8-11

From age 21

20.1-31
vs.
8-20 lbs.
 

1.13 (0.99-1.27)‡

        31.1-49.9
vs.
8-20 lbs. 
 

1.23 (1.07-1.40)‡

         50 or more
vs.
8-20 lbs.
 

1.39 (1.18-1.64)‡

Iowa Women's Health Study [3]

36,658
(2,286 cases)

16

From age 18

29-45
vs.
13 lbs. or less

  Age 55-64:
1.13 (0.85-1.48)

Age 65-74:
1.31 (1.11-1.55)

Age 75-84:
1.42 (1.10-1.84)
 
       

More than 45
vs.
13 lbs. or less

 

Age 55-64:
1.47 (1.13-1.91)

Age 65-74:
1.78 (1.52-2.08)

Age 75-84:
1.79 (1.40-2.30)

NIH-AARP Diet and Health Study [4]

99,039
(2,111 cases)

4

From age 18

66-88 lbs.
vs.
little weight change (+/- 4.2 lbs.)

 

1.87 (1.29-2.72)§ 

     

From age 50

66-88 lbs.
vs.
little weight change (+/- 4.2 lbs.)

 

1.89 (1.20-2.97)§

     

Between ages 35 and 50

66-88 lbs.
vs.
little weight change (+/- 4.2 lbs.)

 

2.29 (1.51-3.46)§

Cancer Prevention Study-II (CPS-II) [5]

65,756
(1,934 cases)

7-9

From age 18

71 lbs. or more
vs.
little weight change

 

2.13 (1.50-3.01)||

Nurses' Health Study and Nurses' Health Study II [6]

165,608
(1,811 cases)

14-28

From age 18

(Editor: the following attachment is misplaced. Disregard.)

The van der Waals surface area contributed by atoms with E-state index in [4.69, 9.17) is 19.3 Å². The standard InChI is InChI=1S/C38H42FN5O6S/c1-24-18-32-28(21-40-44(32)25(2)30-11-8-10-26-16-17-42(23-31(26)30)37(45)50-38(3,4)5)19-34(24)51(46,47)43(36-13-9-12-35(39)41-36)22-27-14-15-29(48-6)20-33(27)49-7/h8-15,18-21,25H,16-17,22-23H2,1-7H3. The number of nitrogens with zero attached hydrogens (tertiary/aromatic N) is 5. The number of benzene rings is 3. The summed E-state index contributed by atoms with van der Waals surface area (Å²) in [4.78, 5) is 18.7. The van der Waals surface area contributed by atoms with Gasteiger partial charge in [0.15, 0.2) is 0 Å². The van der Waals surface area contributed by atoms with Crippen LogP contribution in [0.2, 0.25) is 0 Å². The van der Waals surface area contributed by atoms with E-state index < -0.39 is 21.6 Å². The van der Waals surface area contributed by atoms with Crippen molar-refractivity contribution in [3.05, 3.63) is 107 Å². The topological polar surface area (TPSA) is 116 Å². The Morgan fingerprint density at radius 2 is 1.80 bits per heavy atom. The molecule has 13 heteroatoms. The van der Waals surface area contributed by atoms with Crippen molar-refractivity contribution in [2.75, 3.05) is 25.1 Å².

33-43.9 lbs.
vs.
little weight change

0.86 (0.68-1.07)

 
       

44-54.9 lbs.
vs.
little weight change

0.88 (0.66-1.18)  
        55 lbs. or more
vs.
little weight change

0.74 (0.52-1.04)

 

EPIC Cohort [7]

98,352
(1,358 cases)

5.8

From age 20

More than 44 lbs.
vs.
little weight change (+/- 4.4 lbs.)

0.87 (0.51-1.49)

1.22 (0.96-1.56)¶

CPS-II [8]

44,161
(1,200 cases) 

9

From age 18

21-40
vs.
5-20 lbs.


 

Ductal carcinoma:
1.28 (1.08-1.53)|| 

Lobular and mixed ductal/lobular carcinoma:
0.99 (0.70-1.39)|| 


 

 

 

 

41-60
vs.
5-20 lbs.


 

Ductal carcinoma:
1.65 (1.37-2.00)||

Lobular and mixed ductal/lobular carcinoma:
1.08 (0.73-1.61)||


 

 

 

 

61 or more
vs.
5-20 lbs.


 

Ductal carcinoma:
1.89 (1.53-2.34)||

Lobular and mixed ductal/lobular carcinoma:
1.54 (1.01-2.33)||

Black Women’s Health Study [9]

52,080
(1,062 cases)

10

From age 18

55 or more
vs.
less than 22 lbs.

1.17 (0.90-1.52)

1.09 (0.81-1.48)

Women's Health Initiative [10]

85,917
(1,030 cases)

2.9

From age 18

BMI change more than 9.7
vs.
no BMI change

 

1.92 (1.07-3.43)||

Meta-analyses 

Vrieling et al. [11]

7 studies

 

From age 18**

Various

 

For ER+/PR+ tumors:
2.33 (2.05-2.60)

For ER-/PR- tumors:
1.34 (1.06-1.63)

ER+ = estrogen receptor-positive

ER- = estrogen receptor-negative

PR+ = progesterone receptor-positive

PR- = progesterone receptor-negative  

† Weight gain increased breast risk more in postmenopausal women not taking MHT than in those currently taking MHT. Among women who were not taking MHT, the relative risk of breast cancer with a weight gain of 55 pounds was 1.98 (1.55-2.53). Among women who were currently taking MHT, the relative risk with a weight gain of 55 pounds or more was 1.20 (1.01-1.43).